The quality of fertilizers used in crop production is critical in ensuring that the right amount of nutrients is available to plants throughout the growth cycle. Excess or low levels of some nutrients can be harmful to plant health; therefore, it is critical to keep track of the nutrients in fertilizers.
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Importance of Fertilizers
Fertilizers replenish the nutrients lost by crops in the soil, and agricultural productivity would suffer if fertilizers were not used. Since minerals are readily absorbed and utilized by plants, mineral fertilizers are commonly employed to supplement the soil's nutrition pool. In addition, the fertilizers provide critical elements that improve the soil's ability to retain water while also increasing its fertility.
Why is Analysis of Fertilizers Needed?
The macronutrients, phosphorus, nitrogen, and potassium in fertilizer determine its quality. At the same time, certain secondary elements such as magnesium, calcium, sulfur, and trace amounts of boron, copper, cobalt, iron, molybdenum, manganese, and zinc are present in small amounts but are essential for plant growth.
The elemental analysis of fertilizer ensures that the nutrients are present in sufficient quantity. Therefore, it protects the crops by preventing deficiency or excess nutrients in the fertilizer. Furthermore, the analysis also ensures that the quality and content of the fertilizer meet legal criteria.
Methods of Elemental Analysis
The elemental analysis of fertilizers can be done using inductively coupled plasma atomic emission spectroscopy (ICP-AES), flame atomic absorption spectroscopy (FAAS), and Microwave Plasma Atomic Emission Spectroscopy (MP-AES).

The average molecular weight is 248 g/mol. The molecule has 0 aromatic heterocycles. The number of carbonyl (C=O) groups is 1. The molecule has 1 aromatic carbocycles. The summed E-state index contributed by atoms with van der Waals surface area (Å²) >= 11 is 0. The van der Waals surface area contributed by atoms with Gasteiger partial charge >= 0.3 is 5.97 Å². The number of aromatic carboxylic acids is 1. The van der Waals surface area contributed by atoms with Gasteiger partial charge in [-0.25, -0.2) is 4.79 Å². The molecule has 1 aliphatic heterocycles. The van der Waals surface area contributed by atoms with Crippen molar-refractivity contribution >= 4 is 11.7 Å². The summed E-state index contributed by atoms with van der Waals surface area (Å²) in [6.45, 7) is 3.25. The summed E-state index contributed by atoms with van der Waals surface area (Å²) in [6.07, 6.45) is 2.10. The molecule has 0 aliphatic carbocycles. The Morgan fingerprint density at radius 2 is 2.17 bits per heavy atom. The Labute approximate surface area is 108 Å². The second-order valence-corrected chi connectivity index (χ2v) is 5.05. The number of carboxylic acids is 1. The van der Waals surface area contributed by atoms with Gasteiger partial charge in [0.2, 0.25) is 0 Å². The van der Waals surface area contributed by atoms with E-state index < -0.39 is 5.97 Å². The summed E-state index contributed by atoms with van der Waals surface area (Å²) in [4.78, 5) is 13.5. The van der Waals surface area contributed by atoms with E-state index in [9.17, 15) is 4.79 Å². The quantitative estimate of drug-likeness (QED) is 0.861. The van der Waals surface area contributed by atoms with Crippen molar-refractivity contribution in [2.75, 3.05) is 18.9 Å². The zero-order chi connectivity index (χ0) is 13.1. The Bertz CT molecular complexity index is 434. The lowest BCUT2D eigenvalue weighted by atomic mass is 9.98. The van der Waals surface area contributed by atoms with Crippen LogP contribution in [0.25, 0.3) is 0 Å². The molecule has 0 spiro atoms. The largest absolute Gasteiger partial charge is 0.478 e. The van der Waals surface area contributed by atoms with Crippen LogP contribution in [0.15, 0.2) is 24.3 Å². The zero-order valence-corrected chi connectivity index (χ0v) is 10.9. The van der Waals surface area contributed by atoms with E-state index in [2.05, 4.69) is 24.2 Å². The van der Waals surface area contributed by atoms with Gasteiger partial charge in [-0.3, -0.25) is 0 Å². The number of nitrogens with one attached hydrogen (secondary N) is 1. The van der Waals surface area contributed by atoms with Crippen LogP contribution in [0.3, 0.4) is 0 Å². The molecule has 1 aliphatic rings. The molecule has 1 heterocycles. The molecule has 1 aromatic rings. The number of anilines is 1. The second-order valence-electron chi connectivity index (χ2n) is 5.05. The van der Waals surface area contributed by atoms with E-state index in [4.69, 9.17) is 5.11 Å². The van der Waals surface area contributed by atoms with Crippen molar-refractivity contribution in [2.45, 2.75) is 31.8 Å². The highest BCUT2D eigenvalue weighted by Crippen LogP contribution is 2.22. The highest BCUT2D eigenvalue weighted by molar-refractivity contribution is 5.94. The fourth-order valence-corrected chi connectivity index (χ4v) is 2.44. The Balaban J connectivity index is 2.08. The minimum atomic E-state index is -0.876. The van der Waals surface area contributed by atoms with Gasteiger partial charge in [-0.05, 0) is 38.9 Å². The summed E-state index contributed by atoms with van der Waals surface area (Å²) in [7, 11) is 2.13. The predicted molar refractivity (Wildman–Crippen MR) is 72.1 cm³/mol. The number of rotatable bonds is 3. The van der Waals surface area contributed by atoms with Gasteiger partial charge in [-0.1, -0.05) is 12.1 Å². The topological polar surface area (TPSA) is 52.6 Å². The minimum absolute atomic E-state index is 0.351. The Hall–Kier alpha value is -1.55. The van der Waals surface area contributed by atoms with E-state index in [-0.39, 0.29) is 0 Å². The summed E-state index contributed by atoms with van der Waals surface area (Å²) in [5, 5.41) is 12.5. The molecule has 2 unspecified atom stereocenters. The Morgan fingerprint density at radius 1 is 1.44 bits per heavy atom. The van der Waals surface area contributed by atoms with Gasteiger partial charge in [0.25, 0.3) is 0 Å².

Inductively Coupled Plasma Atomic Emission Spectroscopy (ICP-AES)
ICP-AES is an analytical technique that can identify the trace quantities of nutrients in the fertilizer. In this technique, high-temperature plasma controlled by an electromagnetic field is used to excite atoms.
The emission technique is based on the ability of stimulated atoms to emit light. Whenever electrons in atoms that have acquired enough energy migrate to higher energy levels, they release energy in electromagnetic radiation. An atom of each element emits at a certain wavelength that is unique to that element's spectrum.
Element-specific maximum intensity bands correspond to the most likely electronic transitions in atoms. Because various elements have maxima at different wavelengths, determining whether light with the relevant wavelength is present in the spectrum is sufficient to identify an element in a sample.
The nutrient concentration in the fertilizer can be determined by measuring the intensity of light at the appropriate wavelength and using the calibration curve.
Flame Atomic Absorption Spectroscopy (FAAS)
Flame atomic absorption spectroscopy was first experimented with in 1952 and commercialized in the 1960s. Due to its simplicity and durability, the method has continued in use ever since. The method is based on determining the selective absorption of distinctive radiation by the atomic vapors of the sample (fertilizer). It can determine how much of the required nutrients are present in the fertilizer.